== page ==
Synaptic inputs are organized in functional domains

Having established that high-activity synapses were often surrounded by other high-activity synapses, we defined dendritic segments that contain high-activity synapses and their neighbors as dendritic domains (Fig 6A). Synapses that showed normal activity levels (i.e. non-high-activity synapses) were assigned to domains when they were 10 micrometer or less away from a high-activity synapse. High-activity synapses that were within 10 micrometers of each other were assigned to the same domain, whereas those that were farther away from each other were assigned to separate domains.

Domains of clustered synapses emerged during the second postnatal week.

A: Graphical representation of layer 2/3 pyramidal cell dendrites at P9 (D3) and P12 (D7). Discs represent individual synapses. The disc size indicates synaptic transmission frequency, and high-activity synapses are labeled by black outlines. Individual domains are shown in different colors. Synapses located outside domains are shown in grey.

B, C: The extent of domains and the number of synapses increased during development. Each dot represents one domain (Student’s t-test for independent samples, 2-sided, boxes indicate quartiles, and whiskers outline the entire distribution, except outliers).

D, E: the density of domains along dendrites and the fraction of dendrite covered by domains (E) increased with age. Each dot represents one dendrite (Student’s t-test for independent samples, 2-sided, boxes indicate quartiles, and whiskers outline the entire distribution, except outliers).

F: Cumulative distributions of local co-activity values of all recorded synapses. The local co-activity of synapses inside domains was higher than that of outside-domain synapses (Man-Whitney-U test, 2-sided, n = 213 (In domain) and 173 (Outside domain) synapses. Error bars: SEM)

G: Synapses in domains were more co-active with their domain neighbors than with synapses in other domains. Each dot represents the co-activity of a synapse with its neighbors within the domain and its co-activity with synapses in other domains (Wilcoxon signed-rank test). The histograms perpendicular to the equality line show the distribution of differences.

H: For each experiment, the co-activity of synapses within domains was higher than their co-activity with synapses in other domains (Wilcoxon signed-rank test).

Assessing domain features across development revealed that their extent increased slightly (P8-10: 18.7 ± 6.1 µm; P12-13: 22.5 ± 6.4 µm). Moreover, both the number of synapses per domain (P8-10: 3.2 ± 1.7; P12-13: 6.0 ± 3.2) as well as the density of domains along dendrites (P8-10: 1.4 ± 0.7; P12-13: 2.6 ± 1.0 per 100 µm dendrite) approximately doubled during the second postnatal week (Fig 6B-D). The fraction of dendritic length covered by domains had increased significantly by the end of the second postnatal week (Fig 6E; P8-10: 27.2 ±16.2%; P12-13: 61.3 ± 29.4%, mean ± STD). Finally, the percentage of synapses within domains increased with age as well (P8-10: 46.2 ± 7.4%, n = 6 dendrites; P12-13: 72 ± 23.2%, n = 6 dendrites, mean ± STD; p = 0.026, t-test).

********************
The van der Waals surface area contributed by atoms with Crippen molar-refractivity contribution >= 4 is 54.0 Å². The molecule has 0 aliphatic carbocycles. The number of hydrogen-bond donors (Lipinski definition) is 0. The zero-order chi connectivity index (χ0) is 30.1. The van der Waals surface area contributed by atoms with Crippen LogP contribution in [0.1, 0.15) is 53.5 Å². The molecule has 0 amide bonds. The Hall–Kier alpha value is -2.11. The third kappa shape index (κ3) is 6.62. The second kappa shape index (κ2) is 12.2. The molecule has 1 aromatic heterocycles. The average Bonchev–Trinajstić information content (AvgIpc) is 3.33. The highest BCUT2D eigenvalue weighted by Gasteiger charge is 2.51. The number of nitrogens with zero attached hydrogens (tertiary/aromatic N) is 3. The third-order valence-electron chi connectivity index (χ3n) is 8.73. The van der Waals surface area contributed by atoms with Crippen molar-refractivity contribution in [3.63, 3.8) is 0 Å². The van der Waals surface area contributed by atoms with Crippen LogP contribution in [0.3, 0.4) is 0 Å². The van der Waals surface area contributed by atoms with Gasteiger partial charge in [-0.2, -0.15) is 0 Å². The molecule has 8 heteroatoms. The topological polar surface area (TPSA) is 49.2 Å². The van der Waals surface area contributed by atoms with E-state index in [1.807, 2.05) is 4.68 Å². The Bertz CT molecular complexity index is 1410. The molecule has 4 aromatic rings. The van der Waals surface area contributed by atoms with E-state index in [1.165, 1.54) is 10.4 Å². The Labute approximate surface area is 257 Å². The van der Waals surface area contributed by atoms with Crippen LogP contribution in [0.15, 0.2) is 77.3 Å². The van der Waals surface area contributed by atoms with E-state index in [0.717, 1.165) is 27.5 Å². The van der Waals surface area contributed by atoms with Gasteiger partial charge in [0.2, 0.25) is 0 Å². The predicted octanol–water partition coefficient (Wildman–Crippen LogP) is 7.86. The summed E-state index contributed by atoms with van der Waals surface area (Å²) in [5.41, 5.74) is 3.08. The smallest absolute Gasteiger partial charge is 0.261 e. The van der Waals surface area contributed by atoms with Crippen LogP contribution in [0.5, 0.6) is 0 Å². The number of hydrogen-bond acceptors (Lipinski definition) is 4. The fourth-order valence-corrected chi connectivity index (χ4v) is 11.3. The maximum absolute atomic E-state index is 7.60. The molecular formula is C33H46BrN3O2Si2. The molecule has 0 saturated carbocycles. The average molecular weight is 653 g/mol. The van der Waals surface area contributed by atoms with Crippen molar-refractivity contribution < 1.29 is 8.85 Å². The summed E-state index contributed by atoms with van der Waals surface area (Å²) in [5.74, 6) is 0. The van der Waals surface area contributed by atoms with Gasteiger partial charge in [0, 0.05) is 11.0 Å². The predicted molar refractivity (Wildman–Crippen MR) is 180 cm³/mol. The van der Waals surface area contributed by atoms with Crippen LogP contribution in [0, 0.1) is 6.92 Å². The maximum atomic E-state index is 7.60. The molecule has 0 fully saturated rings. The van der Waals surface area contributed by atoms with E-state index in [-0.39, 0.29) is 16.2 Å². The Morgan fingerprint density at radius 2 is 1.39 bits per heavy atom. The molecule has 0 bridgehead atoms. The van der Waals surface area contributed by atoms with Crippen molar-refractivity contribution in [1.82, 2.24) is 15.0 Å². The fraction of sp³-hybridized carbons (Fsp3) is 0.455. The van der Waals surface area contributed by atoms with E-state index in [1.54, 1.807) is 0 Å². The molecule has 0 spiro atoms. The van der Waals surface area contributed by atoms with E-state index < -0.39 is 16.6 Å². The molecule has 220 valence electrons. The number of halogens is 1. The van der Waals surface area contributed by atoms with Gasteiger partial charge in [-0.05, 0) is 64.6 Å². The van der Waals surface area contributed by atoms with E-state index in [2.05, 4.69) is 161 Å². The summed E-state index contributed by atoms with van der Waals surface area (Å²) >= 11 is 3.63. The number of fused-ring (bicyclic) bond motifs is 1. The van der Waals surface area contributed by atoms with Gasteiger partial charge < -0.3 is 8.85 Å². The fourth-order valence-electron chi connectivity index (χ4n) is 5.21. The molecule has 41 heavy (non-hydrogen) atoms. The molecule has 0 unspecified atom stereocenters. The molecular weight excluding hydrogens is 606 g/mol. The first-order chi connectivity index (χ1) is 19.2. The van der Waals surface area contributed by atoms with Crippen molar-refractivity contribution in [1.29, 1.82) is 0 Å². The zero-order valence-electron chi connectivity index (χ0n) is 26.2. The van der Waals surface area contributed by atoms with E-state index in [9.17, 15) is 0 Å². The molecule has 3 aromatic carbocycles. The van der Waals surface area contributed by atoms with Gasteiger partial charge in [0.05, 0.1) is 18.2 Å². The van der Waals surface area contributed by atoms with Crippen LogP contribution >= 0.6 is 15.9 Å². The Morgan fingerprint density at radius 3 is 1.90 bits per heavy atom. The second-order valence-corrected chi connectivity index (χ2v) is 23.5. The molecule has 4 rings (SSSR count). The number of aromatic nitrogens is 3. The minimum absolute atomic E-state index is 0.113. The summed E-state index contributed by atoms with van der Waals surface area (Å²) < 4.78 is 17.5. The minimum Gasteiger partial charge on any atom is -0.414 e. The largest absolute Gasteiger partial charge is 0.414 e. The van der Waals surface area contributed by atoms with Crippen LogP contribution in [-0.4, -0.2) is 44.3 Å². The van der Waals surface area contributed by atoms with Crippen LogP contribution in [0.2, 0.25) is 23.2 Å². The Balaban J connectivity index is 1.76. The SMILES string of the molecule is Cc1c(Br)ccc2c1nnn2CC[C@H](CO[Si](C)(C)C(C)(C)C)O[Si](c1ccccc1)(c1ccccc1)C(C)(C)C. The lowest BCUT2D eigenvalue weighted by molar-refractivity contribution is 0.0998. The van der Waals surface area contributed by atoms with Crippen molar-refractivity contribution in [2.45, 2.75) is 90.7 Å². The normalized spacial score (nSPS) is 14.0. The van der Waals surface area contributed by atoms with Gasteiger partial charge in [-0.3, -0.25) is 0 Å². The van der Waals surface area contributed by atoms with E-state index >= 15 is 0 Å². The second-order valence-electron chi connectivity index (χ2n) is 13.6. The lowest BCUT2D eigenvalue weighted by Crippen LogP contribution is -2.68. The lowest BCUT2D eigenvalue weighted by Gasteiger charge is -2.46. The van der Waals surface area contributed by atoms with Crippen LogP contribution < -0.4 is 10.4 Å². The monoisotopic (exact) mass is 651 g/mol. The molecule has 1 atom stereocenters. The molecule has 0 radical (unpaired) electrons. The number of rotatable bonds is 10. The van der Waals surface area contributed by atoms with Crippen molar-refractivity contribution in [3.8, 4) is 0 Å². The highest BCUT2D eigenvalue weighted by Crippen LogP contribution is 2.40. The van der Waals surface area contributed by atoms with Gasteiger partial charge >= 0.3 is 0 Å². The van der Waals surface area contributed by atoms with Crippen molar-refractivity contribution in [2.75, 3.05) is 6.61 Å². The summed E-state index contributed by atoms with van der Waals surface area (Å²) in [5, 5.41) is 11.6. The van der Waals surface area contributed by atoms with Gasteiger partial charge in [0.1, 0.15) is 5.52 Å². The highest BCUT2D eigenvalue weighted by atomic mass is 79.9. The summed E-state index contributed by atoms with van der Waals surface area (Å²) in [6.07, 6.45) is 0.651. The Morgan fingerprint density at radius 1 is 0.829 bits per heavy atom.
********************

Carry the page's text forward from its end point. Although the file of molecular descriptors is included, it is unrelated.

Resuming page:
To relate dendritic domains (i.e. segments surrounding high-activity synapses) to synapse clusters (i.e. neighboring synapses with similar activity patterns), we compared local co-activity between synapses both inside and outside of dendritic domains. For each synapse, we determined a co-activity value by dividing the number of times this synapse was co-active with any synapse in the comparison group, e.g. its neighbors, by the number of times this synapse was active in total, normalized by the number of synapses in the comparison group. Next, we compared the local co-activity of synapses within domains to the local co-activity of synapses outside domains, and found that domain synapses showed much higher local co-activity in both younger (in: 0.08 ± 0.02; out: 0.02 ± 0.01; mean ± SEM) and older animals (Fig 6F; in: 0.06 ± 0.01; out: 0.04 ± 0.01; mean ± SEM). Thus, synapses within a domain were more synchronized with their neighbors than synapses that were not part of a domain.

This finding raised the question whether dendritic domains are also functionally distinct from each other such that patterns of synaptic inputs received by one domain differed from the patterns received by the other domains on the same dendrite. To address this possibility, we quantified the co-activity of individual synapses with synapses from within their domain and compared that with their co-activity with synapses from other domains. We found that co-activity within domains was consistently higher than co-activity between synapses from different domains across all imaged dendrites (Fig 6G-H). These results demonstrate that synapses with similar input patterns emerge in distinct dendritic domains. Furthermore, they suggest that clustered synaptic inputs in the mouse visual cortex (Iacaruso et al., 2017; Wilson et al., 2016; Winnubst et al., 2015) are confined to developmentally emerging distinct dendritic domains, and do not represent a smooth gradient of input patterns along the dendrite.